Ndebele (South/original Ndebele) people artistic Bantu-speaking people of Nguni extraction comprising abakwaManala (the Manala Ndebele) and abakwaNdzundza (the Ndzundza Ndebele) located in South Africa and Zimbabwe.
Ndebele women from Gauteng wearing colorful traditional clothings during the National Women's day in Pretoria.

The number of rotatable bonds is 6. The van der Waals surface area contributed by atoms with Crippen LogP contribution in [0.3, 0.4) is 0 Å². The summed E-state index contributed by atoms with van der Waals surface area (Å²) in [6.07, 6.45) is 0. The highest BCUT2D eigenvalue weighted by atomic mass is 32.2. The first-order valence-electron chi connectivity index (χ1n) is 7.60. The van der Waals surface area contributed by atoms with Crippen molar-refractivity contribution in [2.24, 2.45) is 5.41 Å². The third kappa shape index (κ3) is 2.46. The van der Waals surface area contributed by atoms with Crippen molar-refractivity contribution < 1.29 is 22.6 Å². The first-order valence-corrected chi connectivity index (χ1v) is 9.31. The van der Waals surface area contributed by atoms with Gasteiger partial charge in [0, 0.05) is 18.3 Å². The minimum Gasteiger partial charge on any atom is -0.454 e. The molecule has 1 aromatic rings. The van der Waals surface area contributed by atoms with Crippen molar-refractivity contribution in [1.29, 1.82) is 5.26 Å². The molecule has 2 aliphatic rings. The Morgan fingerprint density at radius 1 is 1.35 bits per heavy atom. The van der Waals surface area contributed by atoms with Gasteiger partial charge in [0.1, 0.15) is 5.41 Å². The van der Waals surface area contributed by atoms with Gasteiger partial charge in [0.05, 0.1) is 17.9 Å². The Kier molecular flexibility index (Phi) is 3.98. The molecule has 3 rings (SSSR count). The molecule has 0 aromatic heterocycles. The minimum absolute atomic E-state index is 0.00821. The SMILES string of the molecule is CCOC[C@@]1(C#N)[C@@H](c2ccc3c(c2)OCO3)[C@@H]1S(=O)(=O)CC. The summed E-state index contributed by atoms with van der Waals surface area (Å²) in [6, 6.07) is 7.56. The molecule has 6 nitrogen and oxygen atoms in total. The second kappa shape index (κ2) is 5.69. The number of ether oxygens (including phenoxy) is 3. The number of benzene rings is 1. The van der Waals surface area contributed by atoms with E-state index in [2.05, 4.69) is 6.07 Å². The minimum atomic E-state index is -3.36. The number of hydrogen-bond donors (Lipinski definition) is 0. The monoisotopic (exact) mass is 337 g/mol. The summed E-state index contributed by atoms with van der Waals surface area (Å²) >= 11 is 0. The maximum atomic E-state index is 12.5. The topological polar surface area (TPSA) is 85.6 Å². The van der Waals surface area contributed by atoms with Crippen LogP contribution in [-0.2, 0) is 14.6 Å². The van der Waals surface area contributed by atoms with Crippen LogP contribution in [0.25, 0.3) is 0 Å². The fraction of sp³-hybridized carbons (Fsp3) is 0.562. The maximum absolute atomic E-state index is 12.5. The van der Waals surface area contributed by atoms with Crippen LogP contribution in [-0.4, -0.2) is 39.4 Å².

The so-called Southern and Northern (ama) Ndebele of the Republic of South Africa constitute a single ethnic group that claims its origin from the ancestral chief, Musi (or Msi). According to scholars Fourie (1921), Van Warmelo (1930), Van Vuuren (1983), De Beer (1986), Skhosana (1996) and others, the (ama)Ndebele originate from KwaZulu-Natal. Long before Shaka's wrath they parted as a bigger clan from their main Hlubi tribe around 1552 under the chieftainship of Mafana and took their route northwards. The other clan also separated from the main (ama)Hlubi tribe and went south via Basotoland. The clan that went south ultimately became part of (ama) Xhosa Nguni people who are presently found in the Eastern Cape.